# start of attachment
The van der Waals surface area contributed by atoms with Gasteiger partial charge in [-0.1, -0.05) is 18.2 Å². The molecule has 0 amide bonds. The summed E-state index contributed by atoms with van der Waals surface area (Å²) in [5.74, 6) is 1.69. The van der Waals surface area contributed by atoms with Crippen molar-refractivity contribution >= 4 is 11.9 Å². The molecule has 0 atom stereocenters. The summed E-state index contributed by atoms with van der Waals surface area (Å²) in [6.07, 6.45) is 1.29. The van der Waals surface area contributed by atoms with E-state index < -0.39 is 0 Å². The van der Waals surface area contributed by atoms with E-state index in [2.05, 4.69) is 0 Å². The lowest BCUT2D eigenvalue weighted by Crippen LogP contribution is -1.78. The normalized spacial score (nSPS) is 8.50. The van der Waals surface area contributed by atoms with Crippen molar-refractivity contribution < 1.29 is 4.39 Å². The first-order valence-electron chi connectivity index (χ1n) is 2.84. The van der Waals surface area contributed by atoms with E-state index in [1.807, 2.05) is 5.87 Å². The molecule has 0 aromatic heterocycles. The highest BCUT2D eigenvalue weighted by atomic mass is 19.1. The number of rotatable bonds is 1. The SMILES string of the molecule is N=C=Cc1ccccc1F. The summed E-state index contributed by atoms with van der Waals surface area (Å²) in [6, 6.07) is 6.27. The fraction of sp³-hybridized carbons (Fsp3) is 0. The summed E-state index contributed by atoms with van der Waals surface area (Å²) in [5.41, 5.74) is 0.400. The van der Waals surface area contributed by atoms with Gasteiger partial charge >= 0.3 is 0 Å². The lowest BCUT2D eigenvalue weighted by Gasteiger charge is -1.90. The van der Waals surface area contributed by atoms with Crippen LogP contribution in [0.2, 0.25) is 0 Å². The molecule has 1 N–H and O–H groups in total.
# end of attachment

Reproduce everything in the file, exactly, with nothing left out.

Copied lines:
The van der Waals surface area contributed by atoms with Gasteiger partial charge in [-0.1, -0.05) is 18.2 Å². The molecule has 0 amide bonds. The summed E-state index contributed by atoms with van der Waals surface area (Å²) in [5.74, 6) is 1.69. The van der Waals surface area contributed by atoms with Crippen molar-refractivity contribution >= 4 is 11.9 Å². The molecule has 0 atom stereocenters. The summed E-state index contributed by atoms with van der Waals surface area (Å²) in [6.07, 6.45) is 1.29. The van der Waals surface area contributed by atoms with E-state index < -0.39 is 0 Å². The van der Waals surface area contributed by atoms with E-state index in [2.05, 4.69) is 0 Å². The lowest BCUT2D eigenvalue weighted by Crippen LogP contribution is -1.78. The normalized spacial score (nSPS) is 8.50. The van der Waals surface area contributed by atoms with Crippen molar-refractivity contribution < 1.29 is 4.39 Å². The first-order valence-electron chi connectivity index (χ1n) is 2.84. The van der Waals surface area contributed by atoms with E-state index in [1.807, 2.05) is 5.87 Å². The molecule has 0 aromatic heterocycles. The highest BCUT2D eigenvalue weighted by atomic mass is 19.1. The number of rotatable bonds is 1. The SMILES string of the molecule is N=C=Cc1ccccc1F. The summed E-state index contributed by atoms with van der Waals surface area (Å²) in [6, 6.07) is 6.27. The fraction of sp³-hybridized carbons (Fsp3) is 0. The summed E-state index contributed by atoms with van der Waals surface area (Å²) in [5.41, 5.74) is 0.400. The van der Waals surface area contributed by atoms with Gasteiger partial charge >= 0.3 is 0 Å². The lowest BCUT2D eigenvalue weighted by Gasteiger charge is -1.90. The van der Waals surface area contributed by atoms with Crippen LogP contribution in [0.2, 0.25) is 0 Å². The molecule has 1 N–H and O–H groups in total.